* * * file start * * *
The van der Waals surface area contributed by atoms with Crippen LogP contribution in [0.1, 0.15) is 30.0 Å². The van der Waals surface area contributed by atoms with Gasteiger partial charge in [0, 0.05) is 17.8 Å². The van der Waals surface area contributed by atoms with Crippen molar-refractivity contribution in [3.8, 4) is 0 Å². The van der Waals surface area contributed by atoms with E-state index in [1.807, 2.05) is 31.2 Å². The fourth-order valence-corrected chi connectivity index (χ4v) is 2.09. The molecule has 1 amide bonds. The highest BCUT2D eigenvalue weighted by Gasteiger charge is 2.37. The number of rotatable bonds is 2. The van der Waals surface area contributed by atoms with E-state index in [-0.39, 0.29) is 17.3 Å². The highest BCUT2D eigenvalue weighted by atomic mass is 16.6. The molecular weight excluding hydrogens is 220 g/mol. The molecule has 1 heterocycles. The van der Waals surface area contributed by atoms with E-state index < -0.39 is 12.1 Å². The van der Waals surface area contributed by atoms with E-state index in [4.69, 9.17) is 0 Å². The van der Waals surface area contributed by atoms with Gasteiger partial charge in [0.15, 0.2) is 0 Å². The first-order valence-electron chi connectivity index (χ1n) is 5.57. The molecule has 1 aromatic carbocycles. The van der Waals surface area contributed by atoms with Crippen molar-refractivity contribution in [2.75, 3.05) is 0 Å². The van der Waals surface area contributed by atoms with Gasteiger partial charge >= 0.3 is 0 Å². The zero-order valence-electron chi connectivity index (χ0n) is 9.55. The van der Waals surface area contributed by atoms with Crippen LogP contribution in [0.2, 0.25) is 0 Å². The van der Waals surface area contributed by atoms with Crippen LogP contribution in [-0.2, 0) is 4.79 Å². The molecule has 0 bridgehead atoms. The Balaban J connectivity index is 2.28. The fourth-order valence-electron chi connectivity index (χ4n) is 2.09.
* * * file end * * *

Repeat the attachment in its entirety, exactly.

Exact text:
The van der Waals surface area contributed by atoms with Crippen LogP contribution in [0.1, 0.15) is 30.0 Å². The van der Waals surface area contributed by atoms with Gasteiger partial charge in [0, 0.05) is 17.8 Å². The van der Waals surface area contributed by atoms with Crippen molar-refractivity contribution in [3.8, 4) is 0 Å². The van der Waals surface area contributed by atoms with E-state index in [1.807, 2.05) is 31.2 Å². The fourth-order valence-corrected chi connectivity index (χ4v) is 2.09. The molecule has 1 amide bonds. The highest BCUT2D eigenvalue weighted by Gasteiger charge is 2.37. The number of rotatable bonds is 2. The van der Waals surface area contributed by atoms with E-state index in [-0.39, 0.29) is 17.3 Å². The highest BCUT2D eigenvalue weighted by atomic mass is 16.6. The molecular weight excluding hydrogens is 220 g/mol. The molecule has 1 heterocycles. The van der Waals surface area contributed by atoms with E-state index < -0.39 is 12.1 Å². The van der Waals surface area contributed by atoms with E-state index in [4.69, 9.17) is 0 Å². The van der Waals surface area contributed by atoms with Gasteiger partial charge in [0.15, 0.2) is 0 Å². The first-order valence-electron chi connectivity index (χ1n) is 5.57. The molecule has 1 aromatic carbocycles. The van der Waals surface area contributed by atoms with Crippen molar-refractivity contribution in [2.75, 3.05) is 0 Å². The van der Waals surface area contributed by atoms with Gasteiger partial charge >= 0.3 is 0 Å². The zero-order valence-electron chi connectivity index (χ0n) is 9.55. The van der Waals surface area contributed by atoms with Crippen LogP contribution in [0.2, 0.25) is 0 Å². The van der Waals surface area contributed by atoms with Crippen LogP contribution in [-0.2, 0) is 4.79 Å². The molecule has 0 bridgehead atoms. The Balaban J connectivity index is 2.28. The fourth-order valence-electron chi connectivity index (χ4n) is 2.09.